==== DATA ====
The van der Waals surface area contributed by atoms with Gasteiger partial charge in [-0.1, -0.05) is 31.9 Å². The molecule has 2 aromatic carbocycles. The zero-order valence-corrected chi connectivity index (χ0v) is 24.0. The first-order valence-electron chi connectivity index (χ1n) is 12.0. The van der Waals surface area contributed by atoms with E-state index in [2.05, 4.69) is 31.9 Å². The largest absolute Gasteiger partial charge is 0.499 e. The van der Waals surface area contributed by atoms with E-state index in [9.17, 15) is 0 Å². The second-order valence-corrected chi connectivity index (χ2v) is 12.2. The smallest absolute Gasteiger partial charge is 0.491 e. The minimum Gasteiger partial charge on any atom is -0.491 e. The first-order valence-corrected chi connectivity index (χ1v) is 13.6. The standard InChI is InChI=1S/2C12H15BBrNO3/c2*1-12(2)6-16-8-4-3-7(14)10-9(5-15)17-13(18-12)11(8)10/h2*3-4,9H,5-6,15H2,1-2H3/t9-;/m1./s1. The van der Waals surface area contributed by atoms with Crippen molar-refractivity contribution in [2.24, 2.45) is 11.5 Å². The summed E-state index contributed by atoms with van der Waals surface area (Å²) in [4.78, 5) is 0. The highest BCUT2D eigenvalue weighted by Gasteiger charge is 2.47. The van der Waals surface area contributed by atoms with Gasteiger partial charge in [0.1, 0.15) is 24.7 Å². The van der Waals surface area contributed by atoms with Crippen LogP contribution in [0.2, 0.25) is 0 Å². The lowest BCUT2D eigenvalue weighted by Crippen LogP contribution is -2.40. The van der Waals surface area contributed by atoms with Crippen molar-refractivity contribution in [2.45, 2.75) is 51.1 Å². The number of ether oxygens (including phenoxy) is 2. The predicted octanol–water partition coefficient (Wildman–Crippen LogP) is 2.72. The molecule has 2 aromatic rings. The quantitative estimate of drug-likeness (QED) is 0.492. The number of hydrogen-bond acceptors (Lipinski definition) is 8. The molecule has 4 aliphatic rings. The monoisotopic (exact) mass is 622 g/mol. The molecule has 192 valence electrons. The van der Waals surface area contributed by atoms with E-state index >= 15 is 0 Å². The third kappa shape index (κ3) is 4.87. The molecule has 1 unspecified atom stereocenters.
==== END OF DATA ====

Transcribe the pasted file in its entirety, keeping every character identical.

The van der Waals surface area contributed by atoms with Gasteiger partial charge in [-0.1, -0.05) is 31.9 Å². The molecule has 2 aromatic carbocycles. The zero-order valence-corrected chi connectivity index (χ0v) is 24.0. The first-order valence-electron chi connectivity index (χ1n) is 12.0. The van der Waals surface area contributed by atoms with E-state index in [2.05, 4.69) is 31.9 Å². The largest absolute Gasteiger partial charge is 0.499 e. The van der Waals surface area contributed by atoms with E-state index in [9.17, 15) is 0 Å². The second-order valence-corrected chi connectivity index (χ2v) is 12.2. The smallest absolute Gasteiger partial charge is 0.491 e. The minimum Gasteiger partial charge on any atom is -0.491 e. The first-order valence-corrected chi connectivity index (χ1v) is 13.6. The standard InChI is InChI=1S/2C12H15BBrNO3/c2*1-12(2)6-16-8-4-3-7(14)10-9(5-15)17-13(18-12)11(8)10/h2*3-4,9H,5-6,15H2,1-2H3/t9-;/m1./s1. The van der Waals surface area contributed by atoms with Crippen molar-refractivity contribution in [2.24, 2.45) is 11.5 Å². The summed E-state index contributed by atoms with van der Waals surface area (Å²) in [4.78, 5) is 0. The highest BCUT2D eigenvalue weighted by Gasteiger charge is 2.47. The van der Waals surface area contributed by atoms with Gasteiger partial charge in [0.1, 0.15) is 24.7 Å². The van der Waals surface area contributed by atoms with Crippen LogP contribution in [0.2, 0.25) is 0 Å². The lowest BCUT2D eigenvalue weighted by Crippen LogP contribution is -2.40. The van der Waals surface area contributed by atoms with Crippen molar-refractivity contribution in [2.45, 2.75) is 51.1 Å². The number of ether oxygens (including phenoxy) is 2. The predicted octanol–water partition coefficient (Wildman–Crippen LogP) is 2.72. The molecule has 2 aromatic rings. The quantitative estimate of drug-likeness (QED) is 0.492. The number of hydrogen-bond acceptors (Lipinski definition) is 8. The molecule has 4 aliphatic rings. The monoisotopic (exact) mass is 622 g/mol. The molecule has 192 valence electrons. The van der Waals surface area contributed by atoms with E-state index >= 15 is 0 Å². The third kappa shape index (κ3) is 4.87. The molecule has 1 unspecified atom stereocenters.